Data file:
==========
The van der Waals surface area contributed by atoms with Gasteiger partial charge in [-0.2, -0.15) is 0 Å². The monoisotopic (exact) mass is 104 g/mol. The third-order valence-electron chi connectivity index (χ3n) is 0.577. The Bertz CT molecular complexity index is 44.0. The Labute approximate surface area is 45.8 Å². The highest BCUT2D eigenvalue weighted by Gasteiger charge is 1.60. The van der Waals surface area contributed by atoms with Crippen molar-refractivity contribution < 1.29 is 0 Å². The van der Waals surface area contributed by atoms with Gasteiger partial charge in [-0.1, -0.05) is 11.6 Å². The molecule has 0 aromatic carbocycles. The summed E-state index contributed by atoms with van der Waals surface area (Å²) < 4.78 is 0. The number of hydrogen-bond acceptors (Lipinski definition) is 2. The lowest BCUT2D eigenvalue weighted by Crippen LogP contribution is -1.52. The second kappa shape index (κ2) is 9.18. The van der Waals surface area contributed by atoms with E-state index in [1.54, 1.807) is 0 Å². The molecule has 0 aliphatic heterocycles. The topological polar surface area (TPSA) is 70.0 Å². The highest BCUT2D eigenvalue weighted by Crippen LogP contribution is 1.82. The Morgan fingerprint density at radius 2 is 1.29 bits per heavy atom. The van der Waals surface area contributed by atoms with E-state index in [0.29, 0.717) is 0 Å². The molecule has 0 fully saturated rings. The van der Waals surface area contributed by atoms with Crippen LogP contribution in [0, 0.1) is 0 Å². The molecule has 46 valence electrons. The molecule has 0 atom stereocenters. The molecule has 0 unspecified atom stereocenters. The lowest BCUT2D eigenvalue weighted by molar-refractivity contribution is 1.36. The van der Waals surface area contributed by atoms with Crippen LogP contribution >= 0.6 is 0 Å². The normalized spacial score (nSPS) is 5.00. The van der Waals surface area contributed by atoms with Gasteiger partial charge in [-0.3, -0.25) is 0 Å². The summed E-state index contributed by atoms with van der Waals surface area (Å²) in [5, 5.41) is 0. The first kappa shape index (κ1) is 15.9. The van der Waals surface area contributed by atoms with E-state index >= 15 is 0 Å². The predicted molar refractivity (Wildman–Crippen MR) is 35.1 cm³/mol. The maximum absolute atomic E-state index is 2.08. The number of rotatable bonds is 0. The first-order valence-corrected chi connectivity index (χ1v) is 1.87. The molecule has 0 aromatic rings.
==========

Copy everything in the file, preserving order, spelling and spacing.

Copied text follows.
The van der Waals surface area contributed by atoms with Gasteiger partial charge in [-0.2, -0.15) is 0 Å². The monoisotopic (exact) mass is 104 g/mol. The third-order valence-electron chi connectivity index (χ3n) is 0.577. The Bertz CT molecular complexity index is 44.0. The Labute approximate surface area is 45.8 Å². The highest BCUT2D eigenvalue weighted by Gasteiger charge is 1.60. The van der Waals surface area contributed by atoms with Crippen molar-refractivity contribution < 1.29 is 0 Å². The van der Waals surface area contributed by atoms with Gasteiger partial charge in [-0.1, -0.05) is 11.6 Å². The molecule has 0 aromatic carbocycles. The summed E-state index contributed by atoms with van der Waals surface area (Å²) < 4.78 is 0. The number of hydrogen-bond acceptors (Lipinski definition) is 2. The lowest BCUT2D eigenvalue weighted by Crippen LogP contribution is -1.52. The second kappa shape index (κ2) is 9.18. The van der Waals surface area contributed by atoms with E-state index in [1.54, 1.807) is 0 Å². The molecule has 0 aliphatic heterocycles. The topological polar surface area (TPSA) is 70.0 Å². The highest BCUT2D eigenvalue weighted by Crippen LogP contribution is 1.82. The Morgan fingerprint density at radius 2 is 1.29 bits per heavy atom. The van der Waals surface area contributed by atoms with E-state index in [0.29, 0.717) is 0 Å². The molecule has 0 fully saturated rings. The van der Waals surface area contributed by atoms with Crippen LogP contribution in [0, 0.1) is 0 Å². The molecule has 46 valence electrons. The molecule has 0 atom stereocenters. The molecule has 0 unspecified atom stereocenters. The lowest BCUT2D eigenvalue weighted by molar-refractivity contribution is 1.36. The van der Waals surface area contributed by atoms with Crippen LogP contribution >= 0.6 is 0 Å². The normalized spacial score (nSPS) is 5.00. The van der Waals surface area contributed by atoms with Gasteiger partial charge in [-0.3, -0.25) is 0 Å². The summed E-state index contributed by atoms with van der Waals surface area (Å²) in [5, 5.41) is 0. The first kappa shape index (κ1) is 15.9. The van der Waals surface area contributed by atoms with E-state index >= 15 is 0 Å². The predicted molar refractivity (Wildman–Crippen MR) is 35.1 cm³/mol. The maximum absolute atomic E-state index is 2.08. The number of rotatable bonds is 0. The first-order valence-corrected chi connectivity index (χ1v) is 1.87. The molecule has 0 aromatic rings.